WELLS Fargo, the fourth-largest US bank, posted a decline in revenue sending its shares down 4.9 per cent as a bank known for outsmarting rivals turned in an average performance.
Net earnings rose 50.5 per cent, but gains were driven mainly by setting aside less money to cover bad loans. The bank’s loan book shrank as outstanding loans to consumers declined and loans to companies did not grow enough to compensate.
Credit quality improved for the bank, as it did for rivals, but investors are less clear about where future profit growth will come from.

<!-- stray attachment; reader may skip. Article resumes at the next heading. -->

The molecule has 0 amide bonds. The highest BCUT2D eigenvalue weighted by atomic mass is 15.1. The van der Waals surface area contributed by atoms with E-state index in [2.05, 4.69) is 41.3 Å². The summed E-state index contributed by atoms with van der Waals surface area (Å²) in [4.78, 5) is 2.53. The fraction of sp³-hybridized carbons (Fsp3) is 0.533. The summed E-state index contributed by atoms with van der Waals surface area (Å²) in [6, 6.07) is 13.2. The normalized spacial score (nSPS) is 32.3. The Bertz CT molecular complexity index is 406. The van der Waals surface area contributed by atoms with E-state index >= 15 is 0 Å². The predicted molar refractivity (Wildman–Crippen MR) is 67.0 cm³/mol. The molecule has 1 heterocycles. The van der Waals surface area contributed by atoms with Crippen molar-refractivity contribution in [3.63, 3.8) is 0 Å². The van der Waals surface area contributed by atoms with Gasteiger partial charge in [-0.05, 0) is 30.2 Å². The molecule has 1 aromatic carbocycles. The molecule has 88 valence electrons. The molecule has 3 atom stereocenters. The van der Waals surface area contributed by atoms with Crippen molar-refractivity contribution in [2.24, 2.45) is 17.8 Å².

Wells Fargo’s first-quarter net income for common stockholders rose to $3.57bn (£2.2bn), or 67 cents per share, from $2.37bn, or 45 cents per share, a year earlier. Revenue fell five per cent to $20.33bn.
The bank cut the amount of money it set aside for bad loans to $2.21bn from $5.33bn a year earlier. It also released $1bn, pre-tax, from reserves.
“It’s a simple issue of their revenue being weak and their earnings before taxes and provisions being down significantly. I think that’s why the stock is down,” said Keith Davis, an analyst at Farr, Miller & Washington.
Wells Fargo was one of the biggest mortgage lenders in the US in the years leading up to the housing crisis.
City A.M. Reporter